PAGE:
Because the studies gave one effect size for each sample, the number of effect sizes is the same as the number of samples, mentioned in the tables as k.

Confidence interval

As it has been said: the greater the sample, the more reliable is the correlation. To give a measure for the reliability, usually two figures are given; the one lower and the other higher than the computed correlation coefficient. Between these two figures, the correlation is reliable with a chance of 95% - or a chance of 2.5% that the correlation is lower than the lowest figure and 2.5% that it's higher than the highest figure.

Note that, if the first figure is below zero and the latter above zero, the correlation can be negative as well as positive. If both figures are above zero, we know (with a confidence of 95%) that there is a positive correlation between the given figures, but if one of the figures is zero or negative, we can’t even say with sufficient confidence wether the correlation is negative or positive. This, to cite page 29 of the meta-analysis, "an interval not including zero indicated an effect size estimate was significant."

One- and two-tailed tests

If the researcher is quite sure that the correlation will be a positive one (as in the example of the wet streets and the rain), he tests only at the positive side of the possible correlation coefficients. This is a one-tailed test. If the researcher is not sure of how two variables are related, or if he wants to know the size of the correlation rather than just its existence or non-existence, he should test at both ends of the possible correlation coefficients: he does a two-tailed test.

Symptom-level correlation

This is the correlation between several symptoms (for example, depression) and the CSA factor, as it appeared in all samples in which these symptoms are measured. The CSA factor usually has two levels: with or without CSA experience. In other studies, more levels are used, e.g. contact CSA, non-contact CSA, no CSA. The ‘without-group’ is the control group. If, say, 50% of the CSA group had depressive symptoms and also 50% of the control group had depressive symptoms, the effect size of CSA will be zero. If 100% of the CSA group had these symptoms and 0% of the control group, the correlation and the effect size would be 1.00.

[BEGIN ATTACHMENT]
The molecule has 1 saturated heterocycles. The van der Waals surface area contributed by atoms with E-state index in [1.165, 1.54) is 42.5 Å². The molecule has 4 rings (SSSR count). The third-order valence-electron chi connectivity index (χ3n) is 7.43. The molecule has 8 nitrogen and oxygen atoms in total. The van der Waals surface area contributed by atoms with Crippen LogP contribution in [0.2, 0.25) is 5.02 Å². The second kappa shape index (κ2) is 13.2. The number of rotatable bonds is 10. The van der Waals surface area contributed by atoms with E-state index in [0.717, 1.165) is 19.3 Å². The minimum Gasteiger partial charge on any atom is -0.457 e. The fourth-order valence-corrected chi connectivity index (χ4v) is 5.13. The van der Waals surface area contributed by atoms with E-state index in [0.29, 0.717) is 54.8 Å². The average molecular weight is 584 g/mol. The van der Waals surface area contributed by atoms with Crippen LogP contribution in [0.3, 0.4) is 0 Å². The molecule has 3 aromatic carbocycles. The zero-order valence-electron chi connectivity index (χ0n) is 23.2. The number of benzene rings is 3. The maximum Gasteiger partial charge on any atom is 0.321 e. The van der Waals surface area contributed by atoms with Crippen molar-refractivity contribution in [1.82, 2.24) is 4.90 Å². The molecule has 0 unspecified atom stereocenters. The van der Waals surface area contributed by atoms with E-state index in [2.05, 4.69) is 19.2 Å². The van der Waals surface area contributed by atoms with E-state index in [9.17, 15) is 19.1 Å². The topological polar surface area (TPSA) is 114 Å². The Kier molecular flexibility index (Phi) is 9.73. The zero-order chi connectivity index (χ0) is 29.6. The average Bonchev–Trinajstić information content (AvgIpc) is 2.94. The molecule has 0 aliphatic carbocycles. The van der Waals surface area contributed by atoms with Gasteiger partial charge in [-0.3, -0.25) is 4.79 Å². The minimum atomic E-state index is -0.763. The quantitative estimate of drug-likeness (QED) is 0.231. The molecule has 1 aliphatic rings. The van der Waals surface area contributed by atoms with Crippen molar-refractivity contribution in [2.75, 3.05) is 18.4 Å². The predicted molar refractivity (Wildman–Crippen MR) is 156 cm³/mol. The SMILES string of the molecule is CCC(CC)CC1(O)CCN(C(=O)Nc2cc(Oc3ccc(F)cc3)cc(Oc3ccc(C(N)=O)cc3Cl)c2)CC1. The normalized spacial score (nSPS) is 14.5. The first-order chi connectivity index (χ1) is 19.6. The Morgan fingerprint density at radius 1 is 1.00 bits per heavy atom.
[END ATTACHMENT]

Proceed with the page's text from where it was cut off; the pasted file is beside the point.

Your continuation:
Sample-level correlation

This correlation reflects the overall association between CSA and those types of adjustment measured in the several samples, corrected for the sample size. If a study measured four symptoms in one sample, these four symptom-level effect sizes in the study are averaged into one sample-level effect size in the meta-analysis.


A meta-analysis combines the data from several studies about the same subject. Homogeneity measures the differences or similarities between the several studies. If several studies reach nearly the same conclusion, one can combine the data with reasonable confidence. If the studies differ greatly in their outcomes, one should be more cautious about combining the data. The statistical measure of homogeneity between the outcomes of the studies has been given in the tables as H.

This H is calculated by a test, named "Chi-square" that compares the differences between groups of data. The more groups of data, the higher the Chi square will be. The statistical way of saying this is "df (degrees of freedom) = k (number of choices or groups) – 1". To know the significance of the chi-square, one has to look at a table. Usually, the significance is mentioned as an (*) in the tables. An asterisk means that the groups of data were different, a non-significant H suggusts that there was a great deal of homogeneity amongst the several studies. The asterix is explained in the tables as "p < .05 in chi-square test." This means that the cance that such great differences between homologous data would occur is smaller than 5%. To reach homogeneity, the authors removed the most extreme effect sizes, irrespective of wether they were extremely high or extremely low, until homogeneity was reached – if possible. Otherwise, the studies could not be compared with on another with confidence.